Scientists from MIT are designing a wearable signal jamming system, to protect implantable...

An assassin waits for his target to walk into range, then presses a button on a radio transmitter, causing the target’s pacemaker to deliver a lethal dose of electricity. Such a scenario may be fictional for now, but as more and more medical implants are designed to wirelessly send and receive data, it becomes increasingly possible. Researchers at the Massachusetts Institute of Technology (MIT) are certainly aware of the dangers of wireless attacks on implants, so they’ve developed a countermeasure – a wearable signal jamming device.  Read More

Researchers involved in the PolyZion project are developing a zinc-plastic battery, that s...

While today's lithium-ion, lead acid, and nickel metal hydride batteries may offer far better performance than their predecessors, they are still not perfect - they're heavy, expensive, and have been known to short circuit and catch fire. Now, however, scientists involved in the PolyZion research project are developing zinc-plastic batteries for use in hybrid and electric vehicles. Their aim is to produce a rechargeable battery that is lighter, cheaper, safer, greener and better-performing than anything currently available.  Read More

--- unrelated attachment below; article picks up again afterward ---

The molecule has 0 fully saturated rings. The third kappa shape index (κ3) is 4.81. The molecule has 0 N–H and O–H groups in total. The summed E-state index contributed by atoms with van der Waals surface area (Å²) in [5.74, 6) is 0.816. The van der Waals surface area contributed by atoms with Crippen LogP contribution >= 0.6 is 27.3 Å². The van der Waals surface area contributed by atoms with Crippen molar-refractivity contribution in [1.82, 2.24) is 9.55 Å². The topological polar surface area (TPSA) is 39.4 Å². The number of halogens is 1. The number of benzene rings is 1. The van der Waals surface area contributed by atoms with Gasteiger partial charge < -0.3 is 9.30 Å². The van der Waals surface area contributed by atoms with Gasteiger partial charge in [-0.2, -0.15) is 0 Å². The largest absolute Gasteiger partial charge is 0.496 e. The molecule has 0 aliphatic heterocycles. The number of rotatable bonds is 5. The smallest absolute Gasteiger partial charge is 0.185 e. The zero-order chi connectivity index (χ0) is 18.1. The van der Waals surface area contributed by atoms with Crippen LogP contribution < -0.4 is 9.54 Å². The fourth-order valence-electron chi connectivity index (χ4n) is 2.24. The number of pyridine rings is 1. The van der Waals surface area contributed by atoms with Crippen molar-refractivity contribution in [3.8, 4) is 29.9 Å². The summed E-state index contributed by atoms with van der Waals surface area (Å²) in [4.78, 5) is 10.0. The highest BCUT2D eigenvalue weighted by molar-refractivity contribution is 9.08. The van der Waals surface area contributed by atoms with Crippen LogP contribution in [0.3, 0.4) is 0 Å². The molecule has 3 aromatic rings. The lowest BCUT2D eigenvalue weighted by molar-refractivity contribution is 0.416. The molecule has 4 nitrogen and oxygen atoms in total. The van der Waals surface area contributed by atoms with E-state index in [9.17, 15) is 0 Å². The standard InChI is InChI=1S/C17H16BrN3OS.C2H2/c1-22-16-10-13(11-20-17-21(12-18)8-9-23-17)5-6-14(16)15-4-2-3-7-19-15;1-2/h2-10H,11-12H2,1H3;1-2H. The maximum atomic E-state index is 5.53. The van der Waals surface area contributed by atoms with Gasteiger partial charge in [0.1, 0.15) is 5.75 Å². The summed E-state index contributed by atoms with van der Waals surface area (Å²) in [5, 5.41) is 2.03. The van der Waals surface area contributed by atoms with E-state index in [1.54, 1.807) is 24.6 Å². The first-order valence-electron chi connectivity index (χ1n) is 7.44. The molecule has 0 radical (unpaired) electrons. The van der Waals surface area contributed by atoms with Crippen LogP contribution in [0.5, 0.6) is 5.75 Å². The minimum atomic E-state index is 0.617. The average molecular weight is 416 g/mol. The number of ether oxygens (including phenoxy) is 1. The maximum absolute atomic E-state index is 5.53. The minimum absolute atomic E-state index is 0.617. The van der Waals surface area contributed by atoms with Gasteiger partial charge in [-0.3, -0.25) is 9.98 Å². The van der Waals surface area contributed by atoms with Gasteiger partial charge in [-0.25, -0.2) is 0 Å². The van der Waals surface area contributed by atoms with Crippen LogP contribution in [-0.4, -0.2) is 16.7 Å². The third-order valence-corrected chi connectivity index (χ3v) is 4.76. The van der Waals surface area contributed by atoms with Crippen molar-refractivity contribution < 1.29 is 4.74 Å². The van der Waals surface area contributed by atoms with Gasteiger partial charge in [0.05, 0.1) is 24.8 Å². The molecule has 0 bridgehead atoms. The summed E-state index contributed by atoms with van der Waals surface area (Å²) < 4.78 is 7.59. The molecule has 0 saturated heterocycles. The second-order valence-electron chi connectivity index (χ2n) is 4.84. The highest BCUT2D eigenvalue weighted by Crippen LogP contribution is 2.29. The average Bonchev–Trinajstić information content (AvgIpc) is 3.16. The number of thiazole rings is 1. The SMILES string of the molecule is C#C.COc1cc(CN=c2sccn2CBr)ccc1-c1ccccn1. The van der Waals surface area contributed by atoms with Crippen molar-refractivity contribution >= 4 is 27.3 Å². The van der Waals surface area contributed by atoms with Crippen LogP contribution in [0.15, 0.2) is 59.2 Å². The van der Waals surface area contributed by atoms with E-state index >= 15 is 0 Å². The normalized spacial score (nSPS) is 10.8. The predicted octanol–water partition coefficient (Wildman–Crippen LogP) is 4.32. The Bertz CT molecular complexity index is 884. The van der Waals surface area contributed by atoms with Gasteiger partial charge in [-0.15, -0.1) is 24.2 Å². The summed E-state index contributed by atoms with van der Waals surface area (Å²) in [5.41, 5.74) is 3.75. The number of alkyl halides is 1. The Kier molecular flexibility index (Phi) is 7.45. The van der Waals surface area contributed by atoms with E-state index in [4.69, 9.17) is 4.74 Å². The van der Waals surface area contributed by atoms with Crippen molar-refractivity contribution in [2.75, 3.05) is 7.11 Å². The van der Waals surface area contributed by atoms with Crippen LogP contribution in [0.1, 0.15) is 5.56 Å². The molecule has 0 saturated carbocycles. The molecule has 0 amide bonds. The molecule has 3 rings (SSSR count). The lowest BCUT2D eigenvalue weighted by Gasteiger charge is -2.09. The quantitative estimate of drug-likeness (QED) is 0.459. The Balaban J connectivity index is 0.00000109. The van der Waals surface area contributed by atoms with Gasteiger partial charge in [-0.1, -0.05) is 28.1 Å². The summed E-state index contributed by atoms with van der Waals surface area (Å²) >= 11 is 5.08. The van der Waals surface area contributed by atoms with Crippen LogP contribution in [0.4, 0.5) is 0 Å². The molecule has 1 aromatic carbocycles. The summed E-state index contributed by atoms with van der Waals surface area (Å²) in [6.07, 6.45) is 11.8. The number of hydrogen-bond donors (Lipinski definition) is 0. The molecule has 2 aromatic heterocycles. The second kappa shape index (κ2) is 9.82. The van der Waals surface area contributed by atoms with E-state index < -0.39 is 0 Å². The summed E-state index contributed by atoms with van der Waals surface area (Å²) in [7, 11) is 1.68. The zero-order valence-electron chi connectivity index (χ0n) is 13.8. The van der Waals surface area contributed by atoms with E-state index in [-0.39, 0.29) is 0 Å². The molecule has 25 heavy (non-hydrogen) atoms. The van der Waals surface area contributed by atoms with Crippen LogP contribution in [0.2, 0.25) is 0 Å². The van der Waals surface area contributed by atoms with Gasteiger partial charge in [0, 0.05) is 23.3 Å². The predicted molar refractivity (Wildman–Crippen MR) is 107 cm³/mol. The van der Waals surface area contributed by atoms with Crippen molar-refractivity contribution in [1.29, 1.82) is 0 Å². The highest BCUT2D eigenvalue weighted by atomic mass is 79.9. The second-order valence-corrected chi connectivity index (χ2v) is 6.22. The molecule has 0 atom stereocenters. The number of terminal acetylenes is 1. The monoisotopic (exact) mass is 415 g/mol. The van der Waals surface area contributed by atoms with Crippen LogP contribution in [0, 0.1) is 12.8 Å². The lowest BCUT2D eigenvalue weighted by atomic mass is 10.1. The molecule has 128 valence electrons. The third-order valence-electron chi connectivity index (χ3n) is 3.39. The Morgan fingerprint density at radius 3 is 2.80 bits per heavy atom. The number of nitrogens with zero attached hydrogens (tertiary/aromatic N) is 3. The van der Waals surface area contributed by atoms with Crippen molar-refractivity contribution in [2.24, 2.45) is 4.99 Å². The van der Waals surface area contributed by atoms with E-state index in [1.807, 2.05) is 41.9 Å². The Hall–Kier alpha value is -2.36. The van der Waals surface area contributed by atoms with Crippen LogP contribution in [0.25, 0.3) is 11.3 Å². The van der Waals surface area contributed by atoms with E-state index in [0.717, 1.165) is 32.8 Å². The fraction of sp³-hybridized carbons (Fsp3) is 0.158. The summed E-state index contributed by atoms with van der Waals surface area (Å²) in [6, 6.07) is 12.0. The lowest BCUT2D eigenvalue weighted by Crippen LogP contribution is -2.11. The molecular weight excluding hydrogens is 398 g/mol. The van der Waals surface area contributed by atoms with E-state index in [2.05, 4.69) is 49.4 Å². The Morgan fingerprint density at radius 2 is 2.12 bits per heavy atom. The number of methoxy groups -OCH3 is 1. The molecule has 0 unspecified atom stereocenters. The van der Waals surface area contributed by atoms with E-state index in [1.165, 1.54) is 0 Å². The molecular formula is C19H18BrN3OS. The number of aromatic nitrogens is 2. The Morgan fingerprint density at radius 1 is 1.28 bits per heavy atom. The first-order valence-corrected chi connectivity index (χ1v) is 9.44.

A team of researchers, utilizing data gathered from the behavior of 14,000 online gamers, ...

Is there such a thing as free will, or are our actions predetermined by the way our brains work? If recent research conducted at North Carolina State University is anything to go by, it might seem that the latter is more likely to be true – at least when it comes to gaming. After analyzing the behavior of 14,000 players of the online role-playing game World of Warcraft, an NCSU team was able to predict the future actions of those players with up to 80 percent accuracy.  Read More

Engineers have created an unmanned aircraft  known as the Batcopter, for studying the flig...

There are millions of Brazilian Free-tailed bats living in caves across Texas, and every night, those bats are somehow able to swarm through the air without crashing into one another. The researchers at Boston University’s Intelligent Mechatronics Lab wanted to know what the bats’ secret was, so that it could be applied to the flight control algorithms for their autonomous unmanned aerial vehicles (UAVs). In order to learn more, they decided to fly a remote-control UAV into one of these bat swarms, and record the creatures’ reactions with three ground-based high-speed FLIR cameras, and on on-board 3D HD camera. The craft that they used, named the Batcopter, is a classic example of seat-of-the-pants engineering.  Read More

Nathalie Bijnens and Frans van de Vosse of Eindhoven University of Technology, presenting ...

Not only is the old inflatable-cuff-around-the-arm an uncomfortable way of having one's blood pressure measured, but it turns out that it doesn't always provide enough information, either. If a physician wishes to check for vascular diseases such as atherosclerosis, thrombosis or aneurysms, for instance, they're going to want to know how the blood is flowing in areas besides the patient's arm. Because the cuff works by temporarily stopping the blood flow, however, it's not going to work too well on a patient's neck or torso. Fortunately, scientists from The Netherlands' Eindhoven University of Technology (TU/e) have discovered that ultrasound can be used instead, and that it provides more details.  Read More